Social organizations and trade unions in South America have been protesting in Argentina, Chile, Colombia, Paraguay and Peru, mainly to demand more investment from their governments in education, but also against neoliberal policies.
In Argentina, the Union of Education Workers and the Association of Middle and Higher Education called a 24-hour strike to demand a higher increase in salaries in the capital city of Buenos Aires.
The unions reject the proposal of an increase of 21.5 percent by the local government and are presenting their demands to the government of President Mauricio Macri.
Crowds turn up in Bueno Aires to support the striking teachers.
"It is one of the lowest increases in the country and is happening in the richest district," Eduardo Lopez, general secretary of the UTE, told reporters.
Argentina's inflation was running at an annual rate of 21.6 percent in July. The teachers are demanding a wage increase of 35 percent, including 25 percent for this year and 10 percent for what they say they lost in 2016.
The unions are also demanding that the disappeared activist, Santiago Maldonado, be returned alive. Maldonado went missing on Auguest 1, during a military police raid on an Indigenous Mapuche community in Cushamen.
In Chile, the National Coordinator of Secondary Students called marched in the capital Santiago to reject the country's new Public Education Act and demand the municipalities pay the debts they owe the workers.
"We will not allow a pact to rob from public education with this law of de-municipalization, which is going to remain in the hands of the next government and a commission of experts," Francisca Flores, spokeswoman of Cones, said.
Clashes broke out between security forces and the protesters over permits to stage the event. Water cannon was fired to disperse the crowds.
At least 45 people have been detained, including 28 minors, reported Coopertiva.
"Teachers arrive at the Congress after walking from the metropolitan region in the so-called 'march of decency'."
The day also saw the culmination of a teacher's "March of Decency".
Some walked for three days, arriving at the Congress in the city of Valparaiso.
Their demonstration was also organised against the new Public Education Act.
As for Colombia, the student community at the Industrial University of Santander organized a large mobilization to reject cutbacks that the government of President Juan Manuel Santos plans to carry out in 2018. Scientists dressed in white robes also joined the students.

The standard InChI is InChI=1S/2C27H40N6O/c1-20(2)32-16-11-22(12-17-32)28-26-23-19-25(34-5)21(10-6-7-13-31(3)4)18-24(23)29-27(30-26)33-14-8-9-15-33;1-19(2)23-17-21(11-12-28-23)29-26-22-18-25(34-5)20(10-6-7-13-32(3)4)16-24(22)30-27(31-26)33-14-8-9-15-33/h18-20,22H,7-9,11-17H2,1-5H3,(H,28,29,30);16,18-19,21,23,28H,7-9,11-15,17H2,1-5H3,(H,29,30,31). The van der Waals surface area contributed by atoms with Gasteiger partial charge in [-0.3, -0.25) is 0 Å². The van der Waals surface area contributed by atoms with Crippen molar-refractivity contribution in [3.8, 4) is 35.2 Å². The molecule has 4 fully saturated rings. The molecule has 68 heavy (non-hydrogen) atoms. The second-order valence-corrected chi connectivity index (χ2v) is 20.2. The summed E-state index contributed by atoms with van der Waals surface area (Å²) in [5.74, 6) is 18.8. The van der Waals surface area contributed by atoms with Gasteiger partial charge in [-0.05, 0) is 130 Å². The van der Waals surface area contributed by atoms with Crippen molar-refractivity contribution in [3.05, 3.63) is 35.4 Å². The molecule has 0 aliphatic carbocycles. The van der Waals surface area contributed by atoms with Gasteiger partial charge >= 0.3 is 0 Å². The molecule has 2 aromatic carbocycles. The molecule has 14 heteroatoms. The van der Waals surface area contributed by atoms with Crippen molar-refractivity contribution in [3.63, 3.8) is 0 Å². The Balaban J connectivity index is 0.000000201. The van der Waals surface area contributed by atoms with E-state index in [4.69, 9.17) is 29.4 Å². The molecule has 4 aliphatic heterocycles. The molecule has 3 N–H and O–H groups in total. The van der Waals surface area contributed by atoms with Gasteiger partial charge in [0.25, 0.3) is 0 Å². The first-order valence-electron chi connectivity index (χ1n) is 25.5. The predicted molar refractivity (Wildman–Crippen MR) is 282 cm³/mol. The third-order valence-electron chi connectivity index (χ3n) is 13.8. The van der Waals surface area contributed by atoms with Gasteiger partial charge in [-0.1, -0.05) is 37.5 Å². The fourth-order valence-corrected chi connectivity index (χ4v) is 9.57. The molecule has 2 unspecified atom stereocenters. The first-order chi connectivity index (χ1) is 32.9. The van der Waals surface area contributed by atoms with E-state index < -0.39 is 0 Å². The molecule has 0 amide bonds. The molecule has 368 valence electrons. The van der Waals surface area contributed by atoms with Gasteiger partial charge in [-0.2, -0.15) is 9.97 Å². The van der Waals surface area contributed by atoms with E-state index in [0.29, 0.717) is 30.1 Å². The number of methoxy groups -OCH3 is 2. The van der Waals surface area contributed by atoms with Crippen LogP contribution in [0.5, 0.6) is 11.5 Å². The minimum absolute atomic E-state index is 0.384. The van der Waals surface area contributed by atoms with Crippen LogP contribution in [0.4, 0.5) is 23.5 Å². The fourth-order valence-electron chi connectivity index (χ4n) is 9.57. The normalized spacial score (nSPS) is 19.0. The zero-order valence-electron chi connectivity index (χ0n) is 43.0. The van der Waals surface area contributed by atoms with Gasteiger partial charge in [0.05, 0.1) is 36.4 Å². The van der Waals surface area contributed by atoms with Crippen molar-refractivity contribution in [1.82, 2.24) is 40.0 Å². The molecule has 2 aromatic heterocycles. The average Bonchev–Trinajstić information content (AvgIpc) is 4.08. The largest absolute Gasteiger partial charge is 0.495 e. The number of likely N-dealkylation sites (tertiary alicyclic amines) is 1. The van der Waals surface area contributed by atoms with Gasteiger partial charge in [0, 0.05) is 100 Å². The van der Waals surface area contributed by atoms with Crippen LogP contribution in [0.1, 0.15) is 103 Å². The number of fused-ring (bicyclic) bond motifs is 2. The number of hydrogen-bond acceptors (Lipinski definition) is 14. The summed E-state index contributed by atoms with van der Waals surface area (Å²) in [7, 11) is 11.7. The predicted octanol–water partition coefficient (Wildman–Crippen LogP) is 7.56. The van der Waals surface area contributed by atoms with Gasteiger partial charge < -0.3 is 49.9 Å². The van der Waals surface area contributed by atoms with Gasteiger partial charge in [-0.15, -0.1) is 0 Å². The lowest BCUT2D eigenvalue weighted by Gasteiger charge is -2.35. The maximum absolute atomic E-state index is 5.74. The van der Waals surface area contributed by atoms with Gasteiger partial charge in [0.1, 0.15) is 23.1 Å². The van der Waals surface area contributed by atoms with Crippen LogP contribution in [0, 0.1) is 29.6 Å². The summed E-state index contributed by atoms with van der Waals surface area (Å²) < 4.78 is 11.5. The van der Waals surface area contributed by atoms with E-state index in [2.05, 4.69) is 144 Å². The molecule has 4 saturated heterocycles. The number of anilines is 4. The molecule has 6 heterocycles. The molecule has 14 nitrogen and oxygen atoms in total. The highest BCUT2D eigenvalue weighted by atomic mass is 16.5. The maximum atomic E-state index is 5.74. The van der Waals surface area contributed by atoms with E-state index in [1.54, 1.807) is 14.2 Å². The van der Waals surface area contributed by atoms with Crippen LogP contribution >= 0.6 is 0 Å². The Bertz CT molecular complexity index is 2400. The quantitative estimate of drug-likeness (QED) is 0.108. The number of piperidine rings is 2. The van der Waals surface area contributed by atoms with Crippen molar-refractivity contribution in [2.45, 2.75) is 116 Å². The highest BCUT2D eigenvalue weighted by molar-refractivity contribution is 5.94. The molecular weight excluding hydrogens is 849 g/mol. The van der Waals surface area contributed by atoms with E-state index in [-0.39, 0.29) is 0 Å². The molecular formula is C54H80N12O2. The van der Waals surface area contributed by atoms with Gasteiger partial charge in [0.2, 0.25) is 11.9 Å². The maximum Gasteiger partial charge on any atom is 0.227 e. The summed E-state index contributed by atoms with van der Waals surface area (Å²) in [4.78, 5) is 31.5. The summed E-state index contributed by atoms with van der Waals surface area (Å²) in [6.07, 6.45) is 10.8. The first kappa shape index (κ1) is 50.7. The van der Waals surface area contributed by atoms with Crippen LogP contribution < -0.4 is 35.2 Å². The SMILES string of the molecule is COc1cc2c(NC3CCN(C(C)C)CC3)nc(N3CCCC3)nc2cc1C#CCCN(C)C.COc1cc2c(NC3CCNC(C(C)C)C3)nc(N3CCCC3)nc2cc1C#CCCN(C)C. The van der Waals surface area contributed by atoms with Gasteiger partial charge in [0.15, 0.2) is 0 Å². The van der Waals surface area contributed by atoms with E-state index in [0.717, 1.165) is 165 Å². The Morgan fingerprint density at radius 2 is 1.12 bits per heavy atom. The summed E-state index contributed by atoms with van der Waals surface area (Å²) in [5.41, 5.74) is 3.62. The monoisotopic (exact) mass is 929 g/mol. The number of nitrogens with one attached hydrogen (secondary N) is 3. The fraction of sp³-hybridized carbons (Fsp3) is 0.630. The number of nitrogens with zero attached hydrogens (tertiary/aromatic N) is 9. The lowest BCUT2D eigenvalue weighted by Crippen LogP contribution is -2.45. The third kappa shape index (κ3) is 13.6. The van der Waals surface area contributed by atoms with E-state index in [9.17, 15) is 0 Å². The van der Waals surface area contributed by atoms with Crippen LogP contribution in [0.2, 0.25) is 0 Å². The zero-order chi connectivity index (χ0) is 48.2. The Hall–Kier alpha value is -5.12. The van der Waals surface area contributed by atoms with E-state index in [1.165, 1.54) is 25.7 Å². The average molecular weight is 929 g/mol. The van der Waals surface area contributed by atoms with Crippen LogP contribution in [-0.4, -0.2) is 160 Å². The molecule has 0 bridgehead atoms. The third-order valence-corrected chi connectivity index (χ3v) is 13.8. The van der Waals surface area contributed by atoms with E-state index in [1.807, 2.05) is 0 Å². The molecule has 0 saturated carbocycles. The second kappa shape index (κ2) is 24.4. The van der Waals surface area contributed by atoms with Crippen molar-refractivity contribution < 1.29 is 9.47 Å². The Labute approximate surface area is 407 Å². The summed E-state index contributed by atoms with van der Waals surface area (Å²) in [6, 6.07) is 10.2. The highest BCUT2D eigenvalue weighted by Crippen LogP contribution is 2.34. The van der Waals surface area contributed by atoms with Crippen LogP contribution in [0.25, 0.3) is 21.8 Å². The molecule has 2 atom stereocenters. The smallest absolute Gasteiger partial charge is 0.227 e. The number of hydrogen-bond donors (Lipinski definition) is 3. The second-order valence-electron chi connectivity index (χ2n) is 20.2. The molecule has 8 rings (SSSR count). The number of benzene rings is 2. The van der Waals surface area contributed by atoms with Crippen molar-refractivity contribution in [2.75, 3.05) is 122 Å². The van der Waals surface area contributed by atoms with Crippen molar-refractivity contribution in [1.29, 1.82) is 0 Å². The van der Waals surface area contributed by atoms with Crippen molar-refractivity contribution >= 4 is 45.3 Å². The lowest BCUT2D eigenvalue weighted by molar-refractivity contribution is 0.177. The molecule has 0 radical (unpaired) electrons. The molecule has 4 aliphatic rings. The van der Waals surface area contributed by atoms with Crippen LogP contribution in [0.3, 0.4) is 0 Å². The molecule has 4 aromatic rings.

Scientists march alongside students in Colombia.
The march to protest against cuts in science, technology, and innovation started at the main entrance of the university campus, located in the northeast city of Bucaramanga.
The budget cut stands at 41.5 percent and is due to be approved in the government's budget for 2018.
Meanwhile, in Peru, the General Confederation of Workers (CGTP) and the Workers Union organized a march through Lima to the Congress, although Peruvian law prohibits any protests close to the legislative branch.
The country's teachers, who have been protesting against lack of funds for the past two months have been attacked and repressed by the government of President Pedro Pablo Kuczynski.
"The aim of the mobilization is to express solidarity with the unions that have been carrying out protests and strikes, against the anti-popular measures that come from the PPK neoliberal government, which greatly affect the working class and the people," said the unions in a statement.
The CGTP is preparing to go on an indefinite national strike if its demands are not met, as the group has been voicing their demands for better salaries, and improved pensions for the past 70 days.
By late afternoon, the protesters with met with force by the riot police, who fired tear gas at them.
In Paraguay, the teacher's union confirmed a strike until Friday to demand wage increases, with a march to the headquarters of the Ministry of Education and Science and the Ministry of Finance.
They are demanding "compliance with the law and the implementation of basic professional salary," accoding to Silvio Piris from the Teachers Federation of Paraguay.
The teachers rejected the proposal of the government of Horacio Cartes of a gradual increase of 8 percent for people who have been working in education for more than 20 years. Those who have less seniority will only get 5 percent.
The teachers want an increase of 32 percent.